Horror in the Eye of the Beholder

By 

Marta Oliehoek-Samitowska 

The cover. Not going to lie – I don’t like it

Horror ithe Eye othe Beholder is an entertaining selection of interviews covering the links between cinematic horror and literature, and specifically the influences between both. The book contains 21 interviews with different authors, from genre legends Ramsey Campbell and Adam Nevill through to relative newcomers such as Gemma Amor.  

Each interview starts with the same question: ‘What came first: your love of literature and writing, or the love of cinema?’ but branch out from there. Many cover the same ground, with the same influences and recommendations cropping up and, as such, this is a book that’s best served by ‘dipping’ into it. This is not a criticism: I doubt there are many horror authors working today who weren’t influenced to some degree by watching The Thing, Evil Dead or the Hammer films.  

Some responses, however,  were begging for follow up questions that never arrived. For example, in an entertaining interview, John Llewellyn Probert says ‘To play on modern terminology Horror should be your “unsafe space” and it should be “triggering” at every possible given opportunity’. I would have liked the interview to explore what he means by that in a little more detail – so, what does he think about trigger warnings in books and films? Does he have any personal triggers? Instead, the next question is about film music.  

As to be expected when discussing cinema and fiction influences, many themes recur. There is much discussion about gender and its evolution in horror which I found fascinating. However, whilst there is a good balance of gender in the book, there are no interviews with POC, which is very disappointing.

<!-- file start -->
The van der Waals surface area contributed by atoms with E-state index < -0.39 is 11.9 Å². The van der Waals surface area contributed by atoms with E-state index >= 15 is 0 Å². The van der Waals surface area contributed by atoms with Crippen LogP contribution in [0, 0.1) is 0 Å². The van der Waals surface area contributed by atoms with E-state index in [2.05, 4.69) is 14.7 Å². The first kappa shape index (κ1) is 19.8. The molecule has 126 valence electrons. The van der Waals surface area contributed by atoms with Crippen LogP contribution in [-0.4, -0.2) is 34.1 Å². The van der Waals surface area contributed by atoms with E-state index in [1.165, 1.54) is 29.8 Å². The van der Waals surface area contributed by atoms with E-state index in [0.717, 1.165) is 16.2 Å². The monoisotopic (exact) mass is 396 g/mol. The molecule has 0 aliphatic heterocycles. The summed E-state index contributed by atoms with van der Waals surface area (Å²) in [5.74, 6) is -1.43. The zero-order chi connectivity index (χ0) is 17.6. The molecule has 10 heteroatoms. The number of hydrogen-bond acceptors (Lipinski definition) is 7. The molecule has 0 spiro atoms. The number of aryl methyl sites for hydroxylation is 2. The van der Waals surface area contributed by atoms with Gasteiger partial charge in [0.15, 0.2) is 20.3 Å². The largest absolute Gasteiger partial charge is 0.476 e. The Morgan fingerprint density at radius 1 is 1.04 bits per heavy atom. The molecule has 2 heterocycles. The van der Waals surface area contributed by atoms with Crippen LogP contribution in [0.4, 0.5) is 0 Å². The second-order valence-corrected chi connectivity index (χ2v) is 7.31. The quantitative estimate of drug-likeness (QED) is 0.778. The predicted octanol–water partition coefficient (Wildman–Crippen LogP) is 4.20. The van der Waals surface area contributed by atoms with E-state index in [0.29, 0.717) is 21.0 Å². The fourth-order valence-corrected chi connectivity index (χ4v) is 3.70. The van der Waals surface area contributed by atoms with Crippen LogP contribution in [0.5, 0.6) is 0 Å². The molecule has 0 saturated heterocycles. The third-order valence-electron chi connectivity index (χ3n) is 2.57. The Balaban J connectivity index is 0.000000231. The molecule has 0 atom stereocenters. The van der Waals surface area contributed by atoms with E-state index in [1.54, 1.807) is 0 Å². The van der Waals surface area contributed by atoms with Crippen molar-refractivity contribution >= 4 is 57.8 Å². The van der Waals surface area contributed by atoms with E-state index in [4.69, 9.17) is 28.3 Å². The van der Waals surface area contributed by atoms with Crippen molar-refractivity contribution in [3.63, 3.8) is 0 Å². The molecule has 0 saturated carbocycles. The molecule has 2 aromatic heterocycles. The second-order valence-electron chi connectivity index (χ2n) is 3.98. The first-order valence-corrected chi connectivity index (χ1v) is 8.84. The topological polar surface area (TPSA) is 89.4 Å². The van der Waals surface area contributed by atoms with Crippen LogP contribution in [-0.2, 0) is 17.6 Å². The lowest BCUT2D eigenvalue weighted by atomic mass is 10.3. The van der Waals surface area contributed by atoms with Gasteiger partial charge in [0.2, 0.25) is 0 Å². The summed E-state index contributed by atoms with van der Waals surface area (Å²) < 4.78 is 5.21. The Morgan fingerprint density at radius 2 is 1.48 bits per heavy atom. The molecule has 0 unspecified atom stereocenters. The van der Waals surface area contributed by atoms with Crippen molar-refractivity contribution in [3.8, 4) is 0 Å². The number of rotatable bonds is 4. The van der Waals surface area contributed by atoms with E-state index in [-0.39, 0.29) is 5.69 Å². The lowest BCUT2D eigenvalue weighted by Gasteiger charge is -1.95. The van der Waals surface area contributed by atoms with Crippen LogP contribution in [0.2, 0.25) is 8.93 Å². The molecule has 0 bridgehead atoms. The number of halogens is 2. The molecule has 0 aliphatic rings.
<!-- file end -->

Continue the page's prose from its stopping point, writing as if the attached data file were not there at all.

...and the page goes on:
Also, the cover is a curious choice. To be blunt, I didn’t like it and it would not have made me pick the book up in a shop (haha, if we can ever go to shops again). It’s a strange choice as the inside ‘front’ page is stunning, as are the portraits of author’s eyes dotted throughout the book, but the cover is distinctly underwhelming.  

I enjoyed reading the book and have come away with a few films added to my ‘to watch’ list as well as some authors I’d like to check out. Hereditary and Midsommar have now moved to the ‘much watch soon’ category (I know!). In terms of authors, I’ve read many of the people featured here, but am definitely going to check out more by Gary McMahon, Adam Cesare and Gemma Amor thanks to this book. In fact, Gemma was recently interviewed on This Is Horror, and it is an excellent listen.  

In all, this is an interesting read, but I’m not sure who it’s for. If you want to explore the link between cinema and horror fiction, or you want to read interviews with the authors within then jump aboard – you almost certainly won’t be disappointed.  

This review first featured on Ginger Nuts Of Horror. If you don’t read that regularly, you’re missing out. Check it out here: https://gingernutsofhorror.com/index.html 

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